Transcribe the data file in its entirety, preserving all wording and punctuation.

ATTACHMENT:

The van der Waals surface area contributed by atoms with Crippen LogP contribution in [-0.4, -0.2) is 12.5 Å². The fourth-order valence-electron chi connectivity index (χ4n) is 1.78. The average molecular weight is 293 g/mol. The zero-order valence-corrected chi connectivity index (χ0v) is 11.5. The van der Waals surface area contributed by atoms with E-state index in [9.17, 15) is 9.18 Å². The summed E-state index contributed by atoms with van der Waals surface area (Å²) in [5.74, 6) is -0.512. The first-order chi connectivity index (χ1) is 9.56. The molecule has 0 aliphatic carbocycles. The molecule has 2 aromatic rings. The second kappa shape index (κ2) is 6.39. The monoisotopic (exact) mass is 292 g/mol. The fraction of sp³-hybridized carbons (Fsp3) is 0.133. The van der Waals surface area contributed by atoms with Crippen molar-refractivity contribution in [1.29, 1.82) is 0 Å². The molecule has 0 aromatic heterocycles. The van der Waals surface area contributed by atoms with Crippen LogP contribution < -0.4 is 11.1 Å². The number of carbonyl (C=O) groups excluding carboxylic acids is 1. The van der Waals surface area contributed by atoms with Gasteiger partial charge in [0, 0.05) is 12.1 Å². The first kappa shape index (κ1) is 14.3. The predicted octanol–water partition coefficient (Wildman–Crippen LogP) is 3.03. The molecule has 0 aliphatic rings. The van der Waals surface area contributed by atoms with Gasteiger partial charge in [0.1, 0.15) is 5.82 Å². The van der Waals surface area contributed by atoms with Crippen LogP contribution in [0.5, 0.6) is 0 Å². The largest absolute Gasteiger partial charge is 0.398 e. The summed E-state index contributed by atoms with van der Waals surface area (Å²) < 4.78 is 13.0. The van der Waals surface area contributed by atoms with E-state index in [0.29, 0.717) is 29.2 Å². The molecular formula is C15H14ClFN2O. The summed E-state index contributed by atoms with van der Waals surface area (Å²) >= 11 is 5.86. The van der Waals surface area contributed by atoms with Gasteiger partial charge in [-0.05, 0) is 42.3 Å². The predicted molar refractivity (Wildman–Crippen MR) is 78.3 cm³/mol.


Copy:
The van der Waals surface area contributed by atoms with Crippen LogP contribution in [-0.4, -0.2) is 12.5 Å². The fourth-order valence-electron chi connectivity index (χ4n) is 1.78. The average molecular weight is 293 g/mol. The zero-order valence-corrected chi connectivity index (χ0v) is 11.5. The van der Waals surface area contributed by atoms with E-state index in [9.17, 15) is 9.18 Å². The summed E-state index contributed by atoms with van der Waals surface area (Å²) in [5.74, 6) is -0.512. The first-order chi connectivity index (χ1) is 9.56. The molecule has 0 aliphatic carbocycles. The molecule has 2 aromatic rings. The second kappa shape index (κ2) is 6.39. The monoisotopic (exact) mass is 292 g/mol. The fraction of sp³-hybridized carbons (Fsp3) is 0.133. The van der Waals surface area contributed by atoms with Crippen molar-refractivity contribution in [1.29, 1.82) is 0 Å². The molecule has 0 aromatic heterocycles. The van der Waals surface area contributed by atoms with Crippen LogP contribution < -0.4 is 11.1 Å². The number of carbonyl (C=O) groups excluding carboxylic acids is 1. The van der Waals surface area contributed by atoms with Gasteiger partial charge in [0, 0.05) is 12.1 Å². The first kappa shape index (κ1) is 14.3. The predicted octanol–water partition coefficient (Wildman–Crippen LogP) is 3.03. The molecule has 0 aliphatic rings. The van der Waals surface area contributed by atoms with Gasteiger partial charge in [0.1, 0.15) is 5.82 Å². The van der Waals surface area contributed by atoms with Crippen LogP contribution in [0.5, 0.6) is 0 Å². The largest absolute Gasteiger partial charge is 0.398 e. The summed E-state index contributed by atoms with van der Waals surface area (Å²) < 4.78 is 13.0. The van der Waals surface area contributed by atoms with E-state index in [0.29, 0.717) is 29.2 Å². The molecular formula is C15H14ClFN2O. The summed E-state index contributed by atoms with van der Waals surface area (Å²) >= 11 is 5.86. The van der Waals surface area contributed by atoms with Gasteiger partial charge in [-0.05, 0) is 42.3 Å². The predicted molar refractivity (Wildman–Crippen MR) is 78.3 cm³/mol.